Sleeping with the Boss
By Monique El-Faizy
Call it the Letterman Effect: Monique El-Faizy explores the darker side of having an affair with the guy in the corner office.
It's not unusual for an ambitious young attorney to curry favor with her law firm's higher-ups by fetching them coffee and plying them with office gossip over happy-hour cocktails. But when Lisa Scarso, a tall, coltish 29-year-old lawyer for a scrappy Bay Area public interest firm, invited her supervising attorney to lunch, she wasn't trying to get in good with the boss — she was trying to bed him. "He had these beautiful eyes" — one bluish-green, the other brown — "and that was kind of it for me," she recalls. Their flirt-filled lunch was soon followed by another, and while walking the long way back to the office, they ducked into a Laundromat, where Scarso hopped up on a dryer to make her case, eye to eye. Her boss was decidedly skittish. Though he was single and only five years older than Scarso, an office romance with an underling was considered taboo by the senior partners — never mind that it would obliterate his credibility with his other charges. Over dinner later that week — "I remember talking him into it," Scarso laughs — he relented, and the pair began to discreetly see each other. For fun, she'd slip into his office, sit on his lap, unbutton her shirt, and put his face between her breasts. All the while, she insists, her colleagues suspected nothing.
As attracted as she was to him, Scarso concedes that the subterfuge, coupled with the sheer ballsiness of their affair, was a major turn-on. "I never felt that there was a power disparity. If anything, I felt more powerful, if only because very often I was the initiator," says Scarso, who eventually left the firm for unrelated reasons. Only then did she make public her relationship with the attorney, whom she ultimately stayed with for five years before they amicably parted ways. Besides, she adds, for a young, attractive woman pulling 12-hour days in the office, the relationship was exceedingly practical. "People sleep with who they have access to. You become attracted to who you see on a daily basis."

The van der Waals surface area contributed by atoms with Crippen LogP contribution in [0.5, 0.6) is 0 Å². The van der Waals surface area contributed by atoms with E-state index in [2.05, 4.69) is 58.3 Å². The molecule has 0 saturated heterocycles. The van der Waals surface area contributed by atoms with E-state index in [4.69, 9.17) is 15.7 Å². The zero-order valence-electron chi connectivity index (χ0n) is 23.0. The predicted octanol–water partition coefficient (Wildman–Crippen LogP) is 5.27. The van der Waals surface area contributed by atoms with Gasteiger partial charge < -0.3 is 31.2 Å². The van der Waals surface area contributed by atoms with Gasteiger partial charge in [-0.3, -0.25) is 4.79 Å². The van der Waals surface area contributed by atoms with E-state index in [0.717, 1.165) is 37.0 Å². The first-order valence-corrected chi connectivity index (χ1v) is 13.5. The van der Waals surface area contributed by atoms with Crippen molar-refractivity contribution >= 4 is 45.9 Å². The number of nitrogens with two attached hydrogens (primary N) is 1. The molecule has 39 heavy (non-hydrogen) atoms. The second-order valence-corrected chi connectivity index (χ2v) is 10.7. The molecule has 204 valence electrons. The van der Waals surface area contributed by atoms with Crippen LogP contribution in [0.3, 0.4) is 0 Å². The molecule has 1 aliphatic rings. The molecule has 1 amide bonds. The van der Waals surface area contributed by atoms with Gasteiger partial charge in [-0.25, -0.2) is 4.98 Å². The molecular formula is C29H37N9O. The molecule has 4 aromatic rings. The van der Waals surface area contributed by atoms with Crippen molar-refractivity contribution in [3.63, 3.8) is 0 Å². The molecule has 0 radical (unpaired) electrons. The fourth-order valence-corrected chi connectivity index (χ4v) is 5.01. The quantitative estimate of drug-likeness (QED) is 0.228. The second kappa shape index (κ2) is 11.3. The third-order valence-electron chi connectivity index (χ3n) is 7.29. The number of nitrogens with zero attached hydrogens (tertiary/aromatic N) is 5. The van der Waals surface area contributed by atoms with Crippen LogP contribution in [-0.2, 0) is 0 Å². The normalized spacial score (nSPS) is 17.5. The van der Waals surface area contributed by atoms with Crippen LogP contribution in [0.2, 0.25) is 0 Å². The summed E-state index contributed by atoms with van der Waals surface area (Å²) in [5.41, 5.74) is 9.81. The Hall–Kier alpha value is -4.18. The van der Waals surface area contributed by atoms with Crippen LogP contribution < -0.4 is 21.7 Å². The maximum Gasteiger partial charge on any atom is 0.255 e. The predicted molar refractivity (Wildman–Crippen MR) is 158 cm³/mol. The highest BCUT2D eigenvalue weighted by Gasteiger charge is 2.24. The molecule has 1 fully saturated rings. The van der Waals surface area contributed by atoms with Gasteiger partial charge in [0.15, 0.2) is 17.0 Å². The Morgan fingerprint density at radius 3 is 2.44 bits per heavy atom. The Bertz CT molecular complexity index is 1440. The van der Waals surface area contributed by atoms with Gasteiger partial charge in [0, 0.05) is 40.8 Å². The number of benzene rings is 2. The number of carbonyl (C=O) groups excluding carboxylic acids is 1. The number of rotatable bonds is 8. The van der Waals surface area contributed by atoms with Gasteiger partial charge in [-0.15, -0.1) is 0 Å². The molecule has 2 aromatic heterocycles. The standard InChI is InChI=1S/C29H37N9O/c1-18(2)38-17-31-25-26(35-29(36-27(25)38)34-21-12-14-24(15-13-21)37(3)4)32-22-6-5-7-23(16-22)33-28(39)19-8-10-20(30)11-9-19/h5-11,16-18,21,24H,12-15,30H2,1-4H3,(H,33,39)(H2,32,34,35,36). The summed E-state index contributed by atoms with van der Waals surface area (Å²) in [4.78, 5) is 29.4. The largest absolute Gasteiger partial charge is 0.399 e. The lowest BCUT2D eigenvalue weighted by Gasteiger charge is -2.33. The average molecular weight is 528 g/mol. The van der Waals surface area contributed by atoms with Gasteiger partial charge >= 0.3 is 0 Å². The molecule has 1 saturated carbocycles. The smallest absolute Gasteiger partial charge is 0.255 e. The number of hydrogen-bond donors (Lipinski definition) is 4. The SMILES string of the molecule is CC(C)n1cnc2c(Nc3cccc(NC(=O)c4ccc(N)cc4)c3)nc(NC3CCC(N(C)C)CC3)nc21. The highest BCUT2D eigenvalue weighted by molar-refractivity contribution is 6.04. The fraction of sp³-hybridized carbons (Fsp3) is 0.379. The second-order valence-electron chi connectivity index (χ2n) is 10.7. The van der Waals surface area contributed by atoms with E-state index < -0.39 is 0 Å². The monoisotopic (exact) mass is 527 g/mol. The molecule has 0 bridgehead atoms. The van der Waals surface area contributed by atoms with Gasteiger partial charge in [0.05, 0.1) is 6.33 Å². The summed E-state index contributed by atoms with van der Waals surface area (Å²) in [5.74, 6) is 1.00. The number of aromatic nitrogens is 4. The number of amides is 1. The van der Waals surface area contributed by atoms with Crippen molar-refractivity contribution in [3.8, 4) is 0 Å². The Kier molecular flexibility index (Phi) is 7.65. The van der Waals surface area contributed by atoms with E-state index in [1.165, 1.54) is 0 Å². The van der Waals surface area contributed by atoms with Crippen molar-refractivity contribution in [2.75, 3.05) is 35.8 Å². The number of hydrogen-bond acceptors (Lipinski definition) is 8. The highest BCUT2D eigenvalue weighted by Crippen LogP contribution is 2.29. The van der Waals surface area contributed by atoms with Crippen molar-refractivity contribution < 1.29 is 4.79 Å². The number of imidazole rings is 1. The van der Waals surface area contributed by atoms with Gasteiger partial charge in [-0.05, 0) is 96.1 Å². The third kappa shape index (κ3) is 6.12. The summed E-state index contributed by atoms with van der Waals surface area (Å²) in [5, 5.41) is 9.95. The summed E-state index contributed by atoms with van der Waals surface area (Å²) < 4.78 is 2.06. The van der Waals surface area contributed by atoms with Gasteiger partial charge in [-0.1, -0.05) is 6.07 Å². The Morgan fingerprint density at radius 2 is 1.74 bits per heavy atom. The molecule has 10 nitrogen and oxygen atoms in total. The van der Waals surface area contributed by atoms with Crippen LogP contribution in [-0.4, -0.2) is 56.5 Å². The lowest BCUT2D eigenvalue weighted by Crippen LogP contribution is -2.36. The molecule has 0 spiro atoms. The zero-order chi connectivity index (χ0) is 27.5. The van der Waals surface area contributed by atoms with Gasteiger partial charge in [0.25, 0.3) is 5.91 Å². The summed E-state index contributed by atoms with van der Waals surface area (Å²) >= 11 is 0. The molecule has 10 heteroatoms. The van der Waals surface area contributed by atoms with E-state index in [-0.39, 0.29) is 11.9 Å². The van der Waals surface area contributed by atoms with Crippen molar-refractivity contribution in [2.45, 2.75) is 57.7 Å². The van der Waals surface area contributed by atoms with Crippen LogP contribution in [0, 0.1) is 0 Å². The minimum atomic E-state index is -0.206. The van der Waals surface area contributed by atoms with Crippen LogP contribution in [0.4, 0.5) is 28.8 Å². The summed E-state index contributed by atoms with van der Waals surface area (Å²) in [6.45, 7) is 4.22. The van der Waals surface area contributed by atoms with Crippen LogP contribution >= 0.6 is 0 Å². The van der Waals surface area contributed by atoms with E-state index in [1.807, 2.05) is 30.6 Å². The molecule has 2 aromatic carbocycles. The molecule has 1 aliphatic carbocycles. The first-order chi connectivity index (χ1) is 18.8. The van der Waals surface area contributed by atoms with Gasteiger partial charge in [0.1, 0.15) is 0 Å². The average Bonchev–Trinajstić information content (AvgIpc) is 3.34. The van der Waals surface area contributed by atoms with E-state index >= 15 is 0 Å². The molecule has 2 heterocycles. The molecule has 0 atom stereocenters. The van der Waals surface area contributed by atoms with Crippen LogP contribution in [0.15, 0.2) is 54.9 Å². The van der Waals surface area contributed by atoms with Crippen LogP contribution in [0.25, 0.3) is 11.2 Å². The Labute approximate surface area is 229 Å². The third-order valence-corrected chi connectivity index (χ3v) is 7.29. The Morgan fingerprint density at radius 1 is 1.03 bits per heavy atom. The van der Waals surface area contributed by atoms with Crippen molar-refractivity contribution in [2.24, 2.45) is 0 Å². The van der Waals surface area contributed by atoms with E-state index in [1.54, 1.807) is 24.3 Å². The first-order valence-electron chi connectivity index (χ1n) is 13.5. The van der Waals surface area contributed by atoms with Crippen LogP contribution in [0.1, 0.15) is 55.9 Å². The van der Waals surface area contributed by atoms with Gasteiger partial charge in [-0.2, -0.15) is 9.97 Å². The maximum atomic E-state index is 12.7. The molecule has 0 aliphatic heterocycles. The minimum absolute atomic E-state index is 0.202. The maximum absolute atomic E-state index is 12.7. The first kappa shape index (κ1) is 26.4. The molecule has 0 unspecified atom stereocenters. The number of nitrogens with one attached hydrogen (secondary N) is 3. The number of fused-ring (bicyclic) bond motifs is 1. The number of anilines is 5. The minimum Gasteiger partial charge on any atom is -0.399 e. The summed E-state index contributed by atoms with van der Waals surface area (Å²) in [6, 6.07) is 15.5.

True enough, sex in the workplace is rampant. According to a recent survey by careerbuilder.com, more than 40 percent of workers admit to dating someone at work over the course of their careers. Of those who romanced a colleague in the last year, 34 percent said it was with someone in a higher position at the company, typically their boss. (More often than not, it's women hooking up with a male supervisor — 47 percent versus just 38 percent of men.) The workplace has become a sexually charged arena, populated by neatly pressed cadres of driven men and women putting in long hours side by side, often under intense circumstances. They work together, eat together, and, of course, drink together, capping off a grueling day with a few highballs at the nearest watering hole. Is it any wonder this alchemy of ambition, angst, and alcohol produces so much sexual tension, whether it's on a Hollywood soundstage or in a mahogany-paneled executive boardroom? There's just something about working together on a big project one-on-one that forges intimacy. Watercooler liaisons are so common that they've spawned a lengthy and impressive list of power couples: Barack and Michelle Obama, Bill and Melinda Gates, Chelsea Handler and Comcast chief exec (and E! Entertainment overseer) Ted Harbert — they all fell in love on the job and, more importantly, one held a clear position of power over the other. (Full disclosure: I met my husband — who was my boss — while covering the collapse of the Soviet Union for a British TV network. He hit on me, I demurred, we ended up marrying and having two kids together.)
Yet despite the countless examples of illustrious couples who have made it work, shagging the boss remains for many employers a serious career taboo, on par with fudging a résumé or posting pics of your Girls Gone Wild Cabo vacation on Facebook — wildly inappropriate at best, a fireable offense at worst. Workplace romances are so fraught with potential problems that 12 percent of American companies have explicit policies regulating them, according to the American Management Association. That's largely to avoid exposure to sexual harassment lawsuits. But there are subtle, less calculable dangers a company courts when a manager gets involved with his subordinate: Nasty rumors begin to circulate; workers spend less time working and more time gossiping; morale invariably suffers.
Case in point: In the wake of the David Letterman scandal, former Late Night scribe Nell Scovell, writing for vanityfair.com, conceded that while she'd never been the target of her boss's advances, Letterman's notorious on-the-clock hanky-panky nonetheless created a generally "hostile" work environment that favored some women over others. This in a workplace where female writers were as scarce as 9/11 punch lines. (Scovell, who wrote for Late Night in the early '80s, points out that in 27 years, Late Night and its successor, the Late Show, hired only seven female writers.) And one need only look at the eye-popping list of perks Letterman's latest paramour, Stephanie Birkitt, an assistant nearly 30 years his junior, reportedly scored to understand what kind of insidious favoritism Scovell is talking about: Birkitt earned an astonishing $200,000 a year, appeared on-air several times (even she looked embarrassed to be there), and reportedly enjoyed vacations with the Letterman clan. A tacit quid pro quo existed for women who had sex with high-level Late Show staffers. "Did that make me feel demeaned? Completely," says Scovell, who writes that sexual politics ultimately drove her to find another job. (She went on to write for Coach and Murphy Brown.)